Why? Purpose Driven

Businesses that are driven by a credible, relevant, and meaningful purpose perform better on multiple levels. This purpose guides why your company exists and how you support it.

At Southwest Airlines, purpose is evident in the “freedom fighter” moniker it gives its employees. The purpose of the company is to “democratize the skies,” making it easier for people to have the freedom to fly. The cumulative outcome of the work of “freedom fighters” makes that purpose a reality.

Purpose is Torani’s north star too, Melanie Dulbecco says. The company promotes “flavor for all, opportunity for all.” That means sharing wealth and coaching employees at all levels to “grow, baby, grow” through goal-oriented learning and development.

It also means that, in an era when companies are scrambling to find and retain employees, Torani’s turnover rate is well below the 15% average for the manufacturing sector. During 2021’s Great Resignation, Torani’s turnover rate was 6.5%.

What? Stakeholder Orientation

More than 50 years ago, economist Milton Friedman declared that a business’ main responsibility was to build profits to please its shareholders. Conscious capitalism considers profits and shareholders important too.

But it places greater emphasis on other stakeholders to achieve the outcomes shareholders want.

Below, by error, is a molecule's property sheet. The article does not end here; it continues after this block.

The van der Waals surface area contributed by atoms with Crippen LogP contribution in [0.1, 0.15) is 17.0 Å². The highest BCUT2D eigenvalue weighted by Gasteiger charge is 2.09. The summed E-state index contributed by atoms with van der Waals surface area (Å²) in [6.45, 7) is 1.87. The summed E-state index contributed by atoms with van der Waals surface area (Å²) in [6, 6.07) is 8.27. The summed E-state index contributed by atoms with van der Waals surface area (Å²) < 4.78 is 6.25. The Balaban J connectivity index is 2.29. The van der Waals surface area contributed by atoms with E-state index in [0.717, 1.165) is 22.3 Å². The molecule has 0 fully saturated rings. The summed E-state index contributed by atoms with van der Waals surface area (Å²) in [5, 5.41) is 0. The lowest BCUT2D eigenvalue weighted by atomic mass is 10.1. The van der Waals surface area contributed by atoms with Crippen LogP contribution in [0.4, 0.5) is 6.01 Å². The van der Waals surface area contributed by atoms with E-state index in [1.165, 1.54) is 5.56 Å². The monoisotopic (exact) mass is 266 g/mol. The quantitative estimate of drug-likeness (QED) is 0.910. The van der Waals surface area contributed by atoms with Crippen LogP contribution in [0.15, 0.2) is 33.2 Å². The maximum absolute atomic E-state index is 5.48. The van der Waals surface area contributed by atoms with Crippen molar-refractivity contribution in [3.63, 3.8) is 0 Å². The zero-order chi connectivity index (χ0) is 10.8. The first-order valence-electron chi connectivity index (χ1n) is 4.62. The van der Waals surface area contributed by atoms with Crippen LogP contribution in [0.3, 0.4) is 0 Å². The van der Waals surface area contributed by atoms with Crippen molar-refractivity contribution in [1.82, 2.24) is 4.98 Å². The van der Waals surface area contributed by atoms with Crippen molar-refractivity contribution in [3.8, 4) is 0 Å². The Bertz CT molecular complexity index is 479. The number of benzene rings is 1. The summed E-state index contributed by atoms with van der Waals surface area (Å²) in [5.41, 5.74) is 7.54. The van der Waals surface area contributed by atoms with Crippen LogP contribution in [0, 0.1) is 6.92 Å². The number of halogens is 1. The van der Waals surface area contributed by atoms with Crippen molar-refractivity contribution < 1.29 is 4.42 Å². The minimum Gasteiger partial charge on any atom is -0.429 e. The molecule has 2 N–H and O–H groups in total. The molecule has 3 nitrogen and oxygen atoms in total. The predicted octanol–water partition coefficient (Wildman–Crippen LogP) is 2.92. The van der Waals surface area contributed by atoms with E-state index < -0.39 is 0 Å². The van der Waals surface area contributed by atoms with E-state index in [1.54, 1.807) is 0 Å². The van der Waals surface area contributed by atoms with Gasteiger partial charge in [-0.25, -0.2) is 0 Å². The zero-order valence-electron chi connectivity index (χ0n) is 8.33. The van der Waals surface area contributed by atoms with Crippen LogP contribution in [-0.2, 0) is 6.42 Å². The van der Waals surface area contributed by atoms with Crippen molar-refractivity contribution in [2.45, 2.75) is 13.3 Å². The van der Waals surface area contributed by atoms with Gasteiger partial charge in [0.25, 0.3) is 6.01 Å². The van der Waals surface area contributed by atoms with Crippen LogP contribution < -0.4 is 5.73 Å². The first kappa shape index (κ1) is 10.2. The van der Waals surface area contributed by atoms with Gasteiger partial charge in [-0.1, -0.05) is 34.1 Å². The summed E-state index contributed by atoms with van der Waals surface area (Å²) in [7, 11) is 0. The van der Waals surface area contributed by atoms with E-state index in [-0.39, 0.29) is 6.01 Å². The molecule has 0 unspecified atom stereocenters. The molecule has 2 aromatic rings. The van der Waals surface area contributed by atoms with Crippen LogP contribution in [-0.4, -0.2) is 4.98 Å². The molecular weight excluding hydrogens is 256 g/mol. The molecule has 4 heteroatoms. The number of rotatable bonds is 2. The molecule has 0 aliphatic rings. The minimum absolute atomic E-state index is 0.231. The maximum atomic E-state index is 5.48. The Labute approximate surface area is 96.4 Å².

Instead of focusing on earnings at the expense of social responsibility, conscious capitalism uses creativity to achieve both. It finds solutions that benefit customers, employees, suppliers, communities, and the environment—as well as shareholders.

If you shop at Whole Foods, you’ve probably noticed the rating system the store displays for its meats. The symbols show where the meat’s provider ranks on animal welfare issues. This ranking system is an example of stakeholders working together to find a way for consumers to spend their money in alignment with their values.

Grocers, government agencies, animal welfare organizations, packers, and farmers used creativity to gain mutual benefit. And this type of partnership can increase sales, as well. A 2020 Zeno Group study showed this type of commitment makes consumers 4X more likely to purchase, and 4.5X more likely to recommend the company to friends and family.

But you have to pick your shareholders wisely too. When a member of the Torani family passed away last year, the company was left to find new investors. Melanie says that search process focused on ensuring the organization got an investor that embraces the values Torani holds dear.

As Timothy said: You get the investors you deserve (and work to get).

How? Caring Culture

You’ve probably heard the saying from management guru Peter Drucker that “culture eats strategy for breakfast.” He later would say that the updated quote should be, “Culture eats strategy for breakfast, lunch, and dinner.”